Unstable angina is a change in your usual pattern of stable angina. Your symptoms do not happen at a predictable time. For example, you may feel angina at rest or with light activity. Your symptoms may be more frequent, severe, or longer-lasting than your usual pattern of stable angina. Your symptoms may not go away when you try your typical ways of relieving them, such as rest or nitroglycerin.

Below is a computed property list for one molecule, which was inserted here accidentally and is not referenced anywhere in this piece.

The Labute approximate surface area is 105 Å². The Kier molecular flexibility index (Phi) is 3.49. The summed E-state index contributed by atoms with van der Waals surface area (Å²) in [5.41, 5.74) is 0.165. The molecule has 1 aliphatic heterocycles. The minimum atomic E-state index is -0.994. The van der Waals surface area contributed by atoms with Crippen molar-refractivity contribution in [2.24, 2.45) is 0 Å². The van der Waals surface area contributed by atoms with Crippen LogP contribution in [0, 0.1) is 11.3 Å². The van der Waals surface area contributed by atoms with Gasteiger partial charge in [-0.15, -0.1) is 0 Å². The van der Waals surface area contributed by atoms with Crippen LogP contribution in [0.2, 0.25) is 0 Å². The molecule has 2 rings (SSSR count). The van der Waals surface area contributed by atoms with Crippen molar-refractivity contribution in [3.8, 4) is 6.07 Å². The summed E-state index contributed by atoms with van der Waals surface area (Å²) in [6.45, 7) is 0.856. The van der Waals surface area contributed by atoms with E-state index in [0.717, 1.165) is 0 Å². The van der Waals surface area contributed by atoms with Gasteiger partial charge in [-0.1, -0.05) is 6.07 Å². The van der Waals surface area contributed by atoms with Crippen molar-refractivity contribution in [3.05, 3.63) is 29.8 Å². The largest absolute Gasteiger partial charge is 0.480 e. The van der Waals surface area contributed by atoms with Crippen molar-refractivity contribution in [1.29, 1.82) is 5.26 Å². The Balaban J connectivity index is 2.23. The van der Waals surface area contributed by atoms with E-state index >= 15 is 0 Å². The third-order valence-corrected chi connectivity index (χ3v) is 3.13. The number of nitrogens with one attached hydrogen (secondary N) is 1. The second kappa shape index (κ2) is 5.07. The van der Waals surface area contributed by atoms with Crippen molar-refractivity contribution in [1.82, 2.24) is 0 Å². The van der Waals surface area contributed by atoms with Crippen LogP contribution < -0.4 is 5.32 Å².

Unstable angina is an emergency. It may mean that you are having a heart attack.
Unstable angina happens when blood flow to the heart is suddenly slowed by narrowed vessels or small blood clots that form in the coronary arteries. A clot may partially block blood flow in your coronary artery. Or it may block blood flow completely for a short time.
Current as of: January 10, 2022
Author: Healthwise Staff
Medical Review:Adam Husney MD - Family Medicine & Rakesh K. Pai MD, FACC - Cardiology, Electrophysiology & E. Gregory Thompson MD - Internal Medicine & Martin J. Gabica MD - Family Medicine & Stephen Fort MD, MRCP, FRCPC - Interventional Cardiology & Caroline S. Rhoads MD - Internal Medicine